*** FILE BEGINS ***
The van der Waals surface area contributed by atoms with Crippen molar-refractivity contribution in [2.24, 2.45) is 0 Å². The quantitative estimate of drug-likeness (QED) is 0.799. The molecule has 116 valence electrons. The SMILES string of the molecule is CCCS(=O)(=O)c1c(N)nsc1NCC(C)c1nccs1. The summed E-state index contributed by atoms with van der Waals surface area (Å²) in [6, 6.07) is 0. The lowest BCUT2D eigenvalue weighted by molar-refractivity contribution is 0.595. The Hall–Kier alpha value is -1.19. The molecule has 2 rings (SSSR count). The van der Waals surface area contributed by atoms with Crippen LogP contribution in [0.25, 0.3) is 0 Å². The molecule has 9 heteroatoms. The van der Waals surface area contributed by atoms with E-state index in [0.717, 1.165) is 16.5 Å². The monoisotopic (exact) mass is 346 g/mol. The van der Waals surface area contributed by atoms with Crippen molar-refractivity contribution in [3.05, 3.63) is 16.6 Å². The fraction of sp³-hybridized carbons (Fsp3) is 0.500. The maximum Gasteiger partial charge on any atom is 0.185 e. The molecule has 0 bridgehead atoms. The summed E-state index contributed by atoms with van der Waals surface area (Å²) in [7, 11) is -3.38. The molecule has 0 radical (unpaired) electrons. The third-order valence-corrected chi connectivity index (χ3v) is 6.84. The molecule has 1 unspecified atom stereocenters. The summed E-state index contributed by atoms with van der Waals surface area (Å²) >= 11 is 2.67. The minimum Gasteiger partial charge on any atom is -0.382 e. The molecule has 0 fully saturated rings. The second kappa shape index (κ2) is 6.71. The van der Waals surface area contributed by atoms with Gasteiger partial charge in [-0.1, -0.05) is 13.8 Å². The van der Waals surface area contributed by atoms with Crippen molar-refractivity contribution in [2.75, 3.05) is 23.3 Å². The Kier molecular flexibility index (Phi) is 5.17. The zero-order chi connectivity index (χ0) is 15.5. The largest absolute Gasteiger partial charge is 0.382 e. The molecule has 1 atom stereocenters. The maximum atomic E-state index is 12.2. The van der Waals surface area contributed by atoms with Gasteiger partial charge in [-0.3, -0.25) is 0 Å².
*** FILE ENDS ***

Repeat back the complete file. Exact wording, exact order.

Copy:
The van der Waals surface area contributed by atoms with Crippen molar-refractivity contribution in [2.24, 2.45) is 0 Å². The quantitative estimate of drug-likeness (QED) is 0.799. The molecule has 116 valence electrons. The SMILES string of the molecule is CCCS(=O)(=O)c1c(N)nsc1NCC(C)c1nccs1. The summed E-state index contributed by atoms with van der Waals surface area (Å²) in [6, 6.07) is 0. The lowest BCUT2D eigenvalue weighted by molar-refractivity contribution is 0.595. The Hall–Kier alpha value is -1.19. The molecule has 2 rings (SSSR count). The van der Waals surface area contributed by atoms with Crippen LogP contribution in [0.25, 0.3) is 0 Å². The molecule has 9 heteroatoms. The van der Waals surface area contributed by atoms with E-state index in [0.717, 1.165) is 16.5 Å². The monoisotopic (exact) mass is 346 g/mol. The van der Waals surface area contributed by atoms with Crippen molar-refractivity contribution in [3.05, 3.63) is 16.6 Å². The fraction of sp³-hybridized carbons (Fsp3) is 0.500. The maximum Gasteiger partial charge on any atom is 0.185 e. The molecule has 0 bridgehead atoms. The summed E-state index contributed by atoms with van der Waals surface area (Å²) in [7, 11) is -3.38. The molecule has 0 radical (unpaired) electrons. The third-order valence-corrected chi connectivity index (χ3v) is 6.84. The molecule has 1 unspecified atom stereocenters. The summed E-state index contributed by atoms with van der Waals surface area (Å²) >= 11 is 2.67. The minimum Gasteiger partial charge on any atom is -0.382 e. The molecule has 0 fully saturated rings. The second kappa shape index (κ2) is 6.71. The van der Waals surface area contributed by atoms with Gasteiger partial charge in [-0.1, -0.05) is 13.8 Å². The van der Waals surface area contributed by atoms with Crippen molar-refractivity contribution in [2.75, 3.05) is 23.3 Å². The Kier molecular flexibility index (Phi) is 5.17. The zero-order chi connectivity index (χ0) is 15.5. The largest absolute Gasteiger partial charge is 0.382 e. The molecule has 1 atom stereocenters. The maximum atomic E-state index is 12.2. The van der Waals surface area contributed by atoms with Gasteiger partial charge in [-0.3, -0.25) is 0 Å².